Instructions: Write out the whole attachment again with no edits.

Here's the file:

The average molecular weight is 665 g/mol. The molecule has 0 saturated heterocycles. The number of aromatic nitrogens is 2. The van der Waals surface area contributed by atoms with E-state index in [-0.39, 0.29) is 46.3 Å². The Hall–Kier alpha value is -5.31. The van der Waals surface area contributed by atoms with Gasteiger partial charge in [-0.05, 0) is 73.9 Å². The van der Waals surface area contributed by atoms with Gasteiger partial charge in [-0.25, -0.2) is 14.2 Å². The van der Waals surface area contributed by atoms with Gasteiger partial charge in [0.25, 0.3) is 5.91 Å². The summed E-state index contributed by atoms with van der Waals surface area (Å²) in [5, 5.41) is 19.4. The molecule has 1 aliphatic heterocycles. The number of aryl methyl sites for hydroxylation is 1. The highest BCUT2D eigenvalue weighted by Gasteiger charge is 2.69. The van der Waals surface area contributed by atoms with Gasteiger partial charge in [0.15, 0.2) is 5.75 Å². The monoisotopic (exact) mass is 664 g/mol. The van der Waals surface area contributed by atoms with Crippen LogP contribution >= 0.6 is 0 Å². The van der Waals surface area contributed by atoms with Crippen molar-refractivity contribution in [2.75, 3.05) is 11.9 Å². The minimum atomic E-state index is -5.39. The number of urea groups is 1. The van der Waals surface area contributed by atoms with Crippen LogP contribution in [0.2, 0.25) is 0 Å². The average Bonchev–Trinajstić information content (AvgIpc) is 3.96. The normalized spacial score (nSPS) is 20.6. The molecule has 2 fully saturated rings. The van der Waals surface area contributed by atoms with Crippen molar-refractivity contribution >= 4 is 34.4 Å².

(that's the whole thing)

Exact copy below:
The average molecular weight is 665 g/mol. The molecule has 0 saturated heterocycles. The number of aromatic nitrogens is 2. The van der Waals surface area contributed by atoms with E-state index in [-0.39, 0.29) is 46.3 Å². The Hall–Kier alpha value is -5.31. The van der Waals surface area contributed by atoms with Gasteiger partial charge in [-0.05, 0) is 73.9 Å². The van der Waals surface area contributed by atoms with Gasteiger partial charge in [-0.25, -0.2) is 14.2 Å². The van der Waals surface area contributed by atoms with Gasteiger partial charge in [0.25, 0.3) is 5.91 Å². The summed E-state index contributed by atoms with van der Waals surface area (Å²) in [5, 5.41) is 19.4. The molecule has 1 aliphatic heterocycles. The number of aryl methyl sites for hydroxylation is 1. The highest BCUT2D eigenvalue weighted by Gasteiger charge is 2.69. The van der Waals surface area contributed by atoms with Gasteiger partial charge in [0.15, 0.2) is 5.75 Å². The monoisotopic (exact) mass is 664 g/mol. The van der Waals surface area contributed by atoms with Crippen LogP contribution >= 0.6 is 0 Å². The van der Waals surface area contributed by atoms with Crippen molar-refractivity contribution in [2.75, 3.05) is 11.9 Å². The minimum atomic E-state index is -5.39. The number of urea groups is 1. The van der Waals surface area contributed by atoms with Crippen LogP contribution in [0.2, 0.25) is 0 Å². The average Bonchev–Trinajstić information content (AvgIpc) is 3.96. The normalized spacial score (nSPS) is 20.6. The molecule has 2 fully saturated rings. The van der Waals surface area contributed by atoms with Crippen molar-refractivity contribution >= 4 is 34.4 Å².